The only things Buxton Park does not have are a hospital and a cemetery; the medical needs of the ‘burb being served by the real-life Helen Joseph Hospital (Previously known as the JG Strijdom Hospital) and the massive 120-hectare Westpark Cemetery, which hosts such notable people as Nelson Mandela’s first wife Evelyn Mase, singer Johnny Clegg, novelist Herman Charles Bosman, and boxer Jacob “Baby Jake” Matlala.  Several members of my own family (including my mother and all four grandparents), not to mention a few friends, are now permanent residents in Westpark, and it suited my personal agenda to have Buxton Park’s little pre-war church graveyard with 120-odd graves give way to Westpark Cemetery; it’s the dead centre of town, you know!  A very popular place, actually.  People are dying to get in.

My buddy Martin - back right - with his tuba at the Roodeoort theatre.
My buddy Martin – back right – with his tuba at the Roodeoort theatre.

Some places mentioned in the Felicity Street Annals series, like the Green n Gold pub, the Roodepoort Theatre, and the strip mall where the offices of Dr Laura Malherbe (the same Dr Laura as found in Discovering Leigh) are real locations.  My dad and I had many beers at the Green n Gold where my name is immortalised in a bronze plaque on the wall.  I was at the Roodepoort Theatre just last week to watch my pal Martin play the tuba for the Rand Symphony Orchestra.  It’s been a while since I went to an orthodontist’s office, thank the heavens!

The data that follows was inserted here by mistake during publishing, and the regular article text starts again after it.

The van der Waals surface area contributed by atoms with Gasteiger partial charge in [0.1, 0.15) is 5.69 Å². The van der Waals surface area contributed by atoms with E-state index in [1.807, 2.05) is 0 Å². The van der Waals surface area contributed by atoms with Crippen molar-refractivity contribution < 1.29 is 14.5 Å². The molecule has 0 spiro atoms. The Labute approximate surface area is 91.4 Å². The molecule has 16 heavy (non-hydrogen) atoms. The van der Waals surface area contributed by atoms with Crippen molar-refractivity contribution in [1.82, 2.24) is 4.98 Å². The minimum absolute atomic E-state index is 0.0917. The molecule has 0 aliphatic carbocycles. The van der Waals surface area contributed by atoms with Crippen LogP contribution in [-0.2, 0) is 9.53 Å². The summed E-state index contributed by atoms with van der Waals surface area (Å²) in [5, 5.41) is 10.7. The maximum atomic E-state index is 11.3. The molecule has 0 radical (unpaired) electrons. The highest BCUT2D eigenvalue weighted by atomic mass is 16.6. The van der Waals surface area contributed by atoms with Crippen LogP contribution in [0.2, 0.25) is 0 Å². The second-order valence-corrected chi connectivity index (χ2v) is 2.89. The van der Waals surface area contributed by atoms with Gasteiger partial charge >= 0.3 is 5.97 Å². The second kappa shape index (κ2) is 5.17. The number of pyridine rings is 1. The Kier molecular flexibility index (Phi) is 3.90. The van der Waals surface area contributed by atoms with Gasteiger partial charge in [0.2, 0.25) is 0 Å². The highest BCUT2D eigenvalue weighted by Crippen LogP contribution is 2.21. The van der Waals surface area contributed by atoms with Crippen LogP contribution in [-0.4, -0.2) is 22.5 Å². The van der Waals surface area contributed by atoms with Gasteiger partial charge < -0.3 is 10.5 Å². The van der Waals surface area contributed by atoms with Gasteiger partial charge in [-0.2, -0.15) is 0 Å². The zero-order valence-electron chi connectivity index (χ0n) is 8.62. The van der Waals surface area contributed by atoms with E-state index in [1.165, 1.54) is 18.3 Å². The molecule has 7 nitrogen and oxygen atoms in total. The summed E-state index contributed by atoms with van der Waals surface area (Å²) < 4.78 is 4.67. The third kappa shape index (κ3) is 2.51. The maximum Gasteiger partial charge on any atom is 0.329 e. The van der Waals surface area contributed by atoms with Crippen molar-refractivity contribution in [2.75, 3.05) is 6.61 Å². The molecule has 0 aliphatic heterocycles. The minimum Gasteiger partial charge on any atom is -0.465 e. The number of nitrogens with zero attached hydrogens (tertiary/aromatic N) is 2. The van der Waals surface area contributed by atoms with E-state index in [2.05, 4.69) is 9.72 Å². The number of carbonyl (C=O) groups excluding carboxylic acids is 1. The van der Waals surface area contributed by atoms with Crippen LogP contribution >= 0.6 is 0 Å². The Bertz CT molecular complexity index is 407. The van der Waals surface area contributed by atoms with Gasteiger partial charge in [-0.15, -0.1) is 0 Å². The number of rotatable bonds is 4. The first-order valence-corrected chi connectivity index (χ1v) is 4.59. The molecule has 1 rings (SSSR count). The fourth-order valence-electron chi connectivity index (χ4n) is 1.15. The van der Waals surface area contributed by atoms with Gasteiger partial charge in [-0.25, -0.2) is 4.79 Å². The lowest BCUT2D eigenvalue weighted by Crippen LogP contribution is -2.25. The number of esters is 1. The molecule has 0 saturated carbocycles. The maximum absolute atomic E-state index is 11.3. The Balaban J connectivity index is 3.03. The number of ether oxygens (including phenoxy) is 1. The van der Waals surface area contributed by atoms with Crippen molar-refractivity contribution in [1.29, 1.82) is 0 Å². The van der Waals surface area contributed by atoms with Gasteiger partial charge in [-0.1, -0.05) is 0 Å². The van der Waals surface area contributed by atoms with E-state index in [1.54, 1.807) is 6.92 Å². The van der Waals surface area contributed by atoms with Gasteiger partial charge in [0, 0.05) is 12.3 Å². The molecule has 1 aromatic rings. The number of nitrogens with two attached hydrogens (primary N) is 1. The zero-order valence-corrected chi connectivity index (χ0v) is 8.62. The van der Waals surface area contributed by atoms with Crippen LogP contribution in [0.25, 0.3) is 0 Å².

The street names of the suburb were great fun to invent.  There are fifteen streets which run east-west, and they are all named after women (real and fictional) who had a significant influence on my life.  The handful of north-south avenues are named after people who had also played a major role in my 49-odd years on the planet, including a few dead friends who would never read this.  It is my honour to name these avenues after them.  If I was the town planner of a new town, these are the names I would have named the streets.  Who needs boring shit like “First Avenue” and “Second Street”?  So, as this is my suburb, these are my names!  And do I even need to tell you how much fun I had building it in Cities Skylines?  I’m sure I don’t…  Heck, I even used my Chief Architect Home Design software to lay out the kids’ houses and bedrooms!

The result is I’ve got a 380-acre suburb with everything I need to play in.  And I played in it for over 600,000 words in The Felicity Street Annals.

So, is it done?  Have I washed my hands of this quaint little suburb now that The Felicity Street Annals is written?  Hardly.  I had so much fun here, I’m already busy on another series that takes place in the same place.  Stephen King has Castle Rock.  I’ve got Buxton Park.  It ain’t Westeros.  But it’s mine.

And I’ve never felt more at home.

I hope you enjoy reading about the world of Buxton Park as much as I enjoyed writing it.